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New Import Rules Delayed

Trade Minister Mari Pangestu Postpones Tough New Import Rules to Get Help Get Indonesian Businesses through the Holiday Season.

(12/13/2008) Kompas reports that the government will postpone the implementation of new import regulations due to take effect from December 15, 2008. The new regulations intended to protect local industry and Indonesian markets will now only come into effect on February 1, 2009, to facilitate a smooth transition and avoid any possible marketplace disruptions over the coming holiday period.

The new import rules are set forth in by the Minister of Trade's Regulation Number 44 of 2008 published on October 31, 2008. Those regulations stipulate that the importation of garments, stockings, electronics, toys, food and beverages must enter the country only via registered importers. Registered importers, in turn, must submit annual importation plans stipulating specific amounts and types of items they wish to bring into Indonesia. In a further effort to end smuggling, the new regulations also restricts to importation via the ports of Jakarta, Surabaya, Semarang, Medan and Makassar.

When contacted by the press on Friday, December 12, 2008, Trade Minister Mari Elka Pangestu said the postponement was necessary due to "technical implementation considerations in the field." In a possibly related but separate development, it is known that President Yudhoyono ordered that immediate action be taken by Minister Pangestu to alleviate current importation bottlenecks following a meeting earlier in the week with Baliís governor Pastika in which concerns were raised regarding the critical shortages of food and beverage being experienced the island's tourism industry. Pangestu explained: "Our reasons are practical. We do not wish to disturb the smooth flow of merchandise during Christmas and New Year. In addition, the readiness of our surveyors (to handle the new rules) was also a consideration."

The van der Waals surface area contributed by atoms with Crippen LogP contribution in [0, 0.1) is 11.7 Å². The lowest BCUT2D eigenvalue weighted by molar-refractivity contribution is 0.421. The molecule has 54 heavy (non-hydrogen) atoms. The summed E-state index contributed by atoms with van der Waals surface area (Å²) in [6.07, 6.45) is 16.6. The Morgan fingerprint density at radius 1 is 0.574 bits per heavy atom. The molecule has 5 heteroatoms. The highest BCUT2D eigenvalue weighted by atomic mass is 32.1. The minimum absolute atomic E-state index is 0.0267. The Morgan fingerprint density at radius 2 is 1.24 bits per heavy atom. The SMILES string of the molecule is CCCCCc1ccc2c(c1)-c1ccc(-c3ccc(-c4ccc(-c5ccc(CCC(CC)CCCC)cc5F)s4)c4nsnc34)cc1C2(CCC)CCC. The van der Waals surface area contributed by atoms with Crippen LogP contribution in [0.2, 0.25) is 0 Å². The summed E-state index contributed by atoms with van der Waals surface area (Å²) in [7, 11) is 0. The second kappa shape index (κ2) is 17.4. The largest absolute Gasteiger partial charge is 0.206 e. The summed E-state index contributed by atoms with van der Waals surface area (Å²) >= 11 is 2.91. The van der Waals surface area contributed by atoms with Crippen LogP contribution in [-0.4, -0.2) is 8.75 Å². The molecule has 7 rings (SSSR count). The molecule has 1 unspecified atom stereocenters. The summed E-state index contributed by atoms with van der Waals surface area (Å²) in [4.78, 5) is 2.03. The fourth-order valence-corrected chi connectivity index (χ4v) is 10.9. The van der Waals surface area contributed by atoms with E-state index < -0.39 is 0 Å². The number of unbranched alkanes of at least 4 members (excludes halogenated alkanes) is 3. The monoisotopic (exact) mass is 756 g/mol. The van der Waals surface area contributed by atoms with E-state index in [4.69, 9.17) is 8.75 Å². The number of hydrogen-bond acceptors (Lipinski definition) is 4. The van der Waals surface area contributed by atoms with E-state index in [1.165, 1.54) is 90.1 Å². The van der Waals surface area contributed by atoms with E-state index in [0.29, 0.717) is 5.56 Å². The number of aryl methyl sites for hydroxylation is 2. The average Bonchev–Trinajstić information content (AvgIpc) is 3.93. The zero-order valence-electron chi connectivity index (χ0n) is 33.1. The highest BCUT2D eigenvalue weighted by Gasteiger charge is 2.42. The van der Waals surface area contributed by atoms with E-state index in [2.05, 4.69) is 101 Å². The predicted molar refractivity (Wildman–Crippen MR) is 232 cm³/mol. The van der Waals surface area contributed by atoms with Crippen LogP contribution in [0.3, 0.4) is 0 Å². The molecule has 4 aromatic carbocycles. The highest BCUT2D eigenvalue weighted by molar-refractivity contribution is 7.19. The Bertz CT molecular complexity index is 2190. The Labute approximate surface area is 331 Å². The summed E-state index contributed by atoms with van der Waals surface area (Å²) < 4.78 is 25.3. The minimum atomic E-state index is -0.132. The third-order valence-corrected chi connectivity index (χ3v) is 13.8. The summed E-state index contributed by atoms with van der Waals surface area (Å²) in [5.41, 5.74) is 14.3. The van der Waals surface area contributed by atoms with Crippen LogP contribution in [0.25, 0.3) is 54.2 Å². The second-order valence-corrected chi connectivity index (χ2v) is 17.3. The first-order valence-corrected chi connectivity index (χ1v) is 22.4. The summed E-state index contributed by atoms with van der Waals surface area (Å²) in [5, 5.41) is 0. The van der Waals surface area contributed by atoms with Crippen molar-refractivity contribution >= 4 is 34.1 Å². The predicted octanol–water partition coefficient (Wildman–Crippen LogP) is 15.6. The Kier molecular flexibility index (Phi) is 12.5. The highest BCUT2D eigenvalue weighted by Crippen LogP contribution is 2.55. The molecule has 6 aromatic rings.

It still remains unclear how the delay in the implementation of the new custom's regulations will assist Bali's current severe shortage of imported food and alcoholic beverage.

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